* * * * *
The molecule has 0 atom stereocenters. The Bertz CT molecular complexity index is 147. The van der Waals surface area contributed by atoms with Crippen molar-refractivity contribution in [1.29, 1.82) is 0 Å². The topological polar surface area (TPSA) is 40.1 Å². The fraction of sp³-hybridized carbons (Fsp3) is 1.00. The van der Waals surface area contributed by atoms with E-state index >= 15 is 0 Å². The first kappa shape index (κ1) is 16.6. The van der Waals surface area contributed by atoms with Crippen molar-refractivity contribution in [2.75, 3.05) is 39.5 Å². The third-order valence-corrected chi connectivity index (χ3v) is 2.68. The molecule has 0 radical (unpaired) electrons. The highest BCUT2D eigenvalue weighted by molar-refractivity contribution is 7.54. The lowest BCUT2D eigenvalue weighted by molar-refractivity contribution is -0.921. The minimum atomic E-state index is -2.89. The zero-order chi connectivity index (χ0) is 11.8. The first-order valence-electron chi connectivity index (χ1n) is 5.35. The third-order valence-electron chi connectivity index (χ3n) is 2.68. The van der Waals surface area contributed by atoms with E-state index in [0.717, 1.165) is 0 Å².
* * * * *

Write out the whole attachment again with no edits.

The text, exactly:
The molecule has 0 atom stereocenters. The Bertz CT molecular complexity index is 147. The van der Waals surface area contributed by atoms with Crippen molar-refractivity contribution in [1.29, 1.82) is 0 Å². The topological polar surface area (TPSA) is 40.1 Å². The fraction of sp³-hybridized carbons (Fsp3) is 1.00. The van der Waals surface area contributed by atoms with E-state index >= 15 is 0 Å². The first kappa shape index (κ1) is 16.6. The van der Waals surface area contributed by atoms with Crippen molar-refractivity contribution in [2.75, 3.05) is 39.5 Å². The third-order valence-corrected chi connectivity index (χ3v) is 2.68. The molecule has 0 radical (unpaired) electrons. The highest BCUT2D eigenvalue weighted by molar-refractivity contribution is 7.54. The lowest BCUT2D eigenvalue weighted by molar-refractivity contribution is -0.921. The minimum atomic E-state index is -2.89. The zero-order chi connectivity index (χ0) is 11.8. The first-order valence-electron chi connectivity index (χ1n) is 5.35. The third-order valence-electron chi connectivity index (χ3n) is 2.68. The van der Waals surface area contributed by atoms with E-state index in [0.717, 1.165) is 0 Å².